Post Traumatic Stress Disorder is a mental health disorder that people may develop after experiencing or witnessing a traumatic event. Most often associated with soldiers and war experiences, PTSD may also be the result of being involved a life-threatening event, such as a natural disaster, car accident, or sexual or physical assault.
It’s normal to experience upsetting memories, anxiety, sadness, depression or fear after going through a traumatic incident. You may have trouble sleeping, and find it hard to process the memories and manage the strong emotions associated with it. Usually, these feelings lessen over time and people start to feel better within a few weeks or months.
When these feelings are intense and persist for more than a few months, and are not improving you may be diagnosed with PTSD.
What are the risk factors for PTSD
PTSD can happen to anyone. It is not a sign of weakness, and it is not a mental illness. It is a mental injury, that takes time to heal. Several factors make developing PTSD more likely, including the intensity of the traumatic event, and the type of event. Combat situations and sexual assault are very commonly associated with PTSD.
Possibly the most important factor influencing whether a person goes on to develop PTSD is the support that is received after the event. Seeking and receiving strong social and psychological support after the incident decreases the chances of developing PTSD, whereas isolation and not having emotional support vastly increases the likelihood.
What are the symptoms of PTSD
Symptoms of PTSD may start immediately after the traumatic event, or they may appear weeks or months later. They may be regular or constant (for example having nightmares every night) or they may be more sporadic attacks that come and go over many months or years. Often a person experiences ‘triggers’ which bring back memories of the traumatic event and cause intense symptoms to appear, as if they were experiencing the traumatic event all over again.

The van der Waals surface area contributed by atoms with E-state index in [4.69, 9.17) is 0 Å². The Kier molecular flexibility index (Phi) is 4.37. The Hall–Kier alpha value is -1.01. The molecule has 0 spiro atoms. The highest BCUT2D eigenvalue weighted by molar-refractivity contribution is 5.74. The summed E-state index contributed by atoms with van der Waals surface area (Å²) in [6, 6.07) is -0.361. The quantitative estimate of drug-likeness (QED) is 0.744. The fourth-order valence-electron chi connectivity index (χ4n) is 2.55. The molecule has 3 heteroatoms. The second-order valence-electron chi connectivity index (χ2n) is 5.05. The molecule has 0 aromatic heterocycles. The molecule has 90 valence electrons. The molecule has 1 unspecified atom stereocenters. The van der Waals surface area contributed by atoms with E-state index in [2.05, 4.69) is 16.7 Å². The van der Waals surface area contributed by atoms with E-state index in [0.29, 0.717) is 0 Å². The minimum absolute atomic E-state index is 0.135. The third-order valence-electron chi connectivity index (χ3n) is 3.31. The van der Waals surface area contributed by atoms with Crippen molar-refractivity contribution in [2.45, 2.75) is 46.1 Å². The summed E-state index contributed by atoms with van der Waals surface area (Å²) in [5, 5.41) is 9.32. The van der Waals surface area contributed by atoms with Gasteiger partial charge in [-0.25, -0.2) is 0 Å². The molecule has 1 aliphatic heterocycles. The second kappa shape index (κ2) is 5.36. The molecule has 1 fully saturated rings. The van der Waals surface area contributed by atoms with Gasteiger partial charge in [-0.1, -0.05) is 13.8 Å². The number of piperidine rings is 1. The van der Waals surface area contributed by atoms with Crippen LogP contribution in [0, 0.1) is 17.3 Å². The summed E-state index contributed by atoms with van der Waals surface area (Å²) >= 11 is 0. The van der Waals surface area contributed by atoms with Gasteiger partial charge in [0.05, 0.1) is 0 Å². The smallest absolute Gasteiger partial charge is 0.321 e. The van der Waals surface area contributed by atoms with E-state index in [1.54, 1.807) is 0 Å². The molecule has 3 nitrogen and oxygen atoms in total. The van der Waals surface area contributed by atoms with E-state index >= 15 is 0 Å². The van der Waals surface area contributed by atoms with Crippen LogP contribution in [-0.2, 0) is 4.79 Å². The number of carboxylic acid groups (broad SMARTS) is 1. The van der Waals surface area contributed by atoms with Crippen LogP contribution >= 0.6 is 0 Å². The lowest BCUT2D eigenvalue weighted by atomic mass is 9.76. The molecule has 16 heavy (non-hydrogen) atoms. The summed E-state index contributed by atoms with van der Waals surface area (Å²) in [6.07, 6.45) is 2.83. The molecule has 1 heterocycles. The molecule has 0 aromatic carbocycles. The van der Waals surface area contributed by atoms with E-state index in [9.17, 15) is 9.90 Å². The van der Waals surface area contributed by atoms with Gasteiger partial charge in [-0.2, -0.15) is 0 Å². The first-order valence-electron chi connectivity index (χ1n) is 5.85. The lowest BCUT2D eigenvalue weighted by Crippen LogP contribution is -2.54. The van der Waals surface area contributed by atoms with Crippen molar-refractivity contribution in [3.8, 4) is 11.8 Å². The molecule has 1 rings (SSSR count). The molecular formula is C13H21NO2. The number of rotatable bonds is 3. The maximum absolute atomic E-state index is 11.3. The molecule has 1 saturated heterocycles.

Symptoms vary, but a common experience is to feel intense fear or panic, similar to the fear they felt during the traumatic event. There are four main symptoms of PTSD:
- Reliving the trauma. Being unable to stop memories or flashbacks of the event, and suffering vivid nightmares. The memories are so intense as to cause physical symptoms such as sweating, heart palpitations and feelings of panic.
- Being hyper alert, or overly wound up. Always feeling jittery or on alert, or on the lookout for danger, when there is no real threat. You may have trouble concentrating, get irritable or angry easily, or get startled and overly emotional. Some people use alcohol or other drugs to try and cope with these unpleasant emotions and calm down.
- Feeling negative emotions, or being emotionally numb and feeling nothing at all. You may feel detached from people, and isolated from friends and family. You may feel unable to trust or confide in anyone and lose interest in things you used to enjoy doing. Or you may feel guilt or shame about the event, or feel that everything is dangerous and no one can be trusted. You may be emotionally fragile and have frequent crying jags, and feel life will never get better, or that people are out to get you.
- Avoiding situations, people or places that remind you of the event. You may avoid anything and anyone that brings back painful memories of the event, or cause you to relive the traumatic event. You may isolate yourself completely, stop going places you used to go and avoid people who remind you of the event, and feel intensely fearful whenever you leave home.
People with PTSD also often experience other problems including:
Substance abuse. It’s very common for suffers to abuse alcohol and/or other drugs to block out the memories, to relieve the intense emotions (fear, hurt, abandonment, hopelessness, despair) or to try and help them sleep. Obviously the substance abuse can lead to addiction and further isolation and despair.
Relationship breakdowns. Sometimes loved ones (if the sufferer is lucky enough to have people who love them) do not understand what the sufferer is going through, and feel that they are being pushed away. Sometimes the loved ones pull away because the sufferer has ‘changed’ and they don’t know how or don’t want to help.
Depression or anxiety. Over time, untreated, PTSD can develop in to severe depression and/or anxiety.
Employment problems. Sometimes the symptoms are so severe, or the sufferer is triggered so regularly they cannot hold down a job successfully.
Feelings of hopelessness or worthlessness, shame or despair. Sometimes ‘survivor’s guilt’ is part of the complex range of emotions experienced by sufferers of PTSD.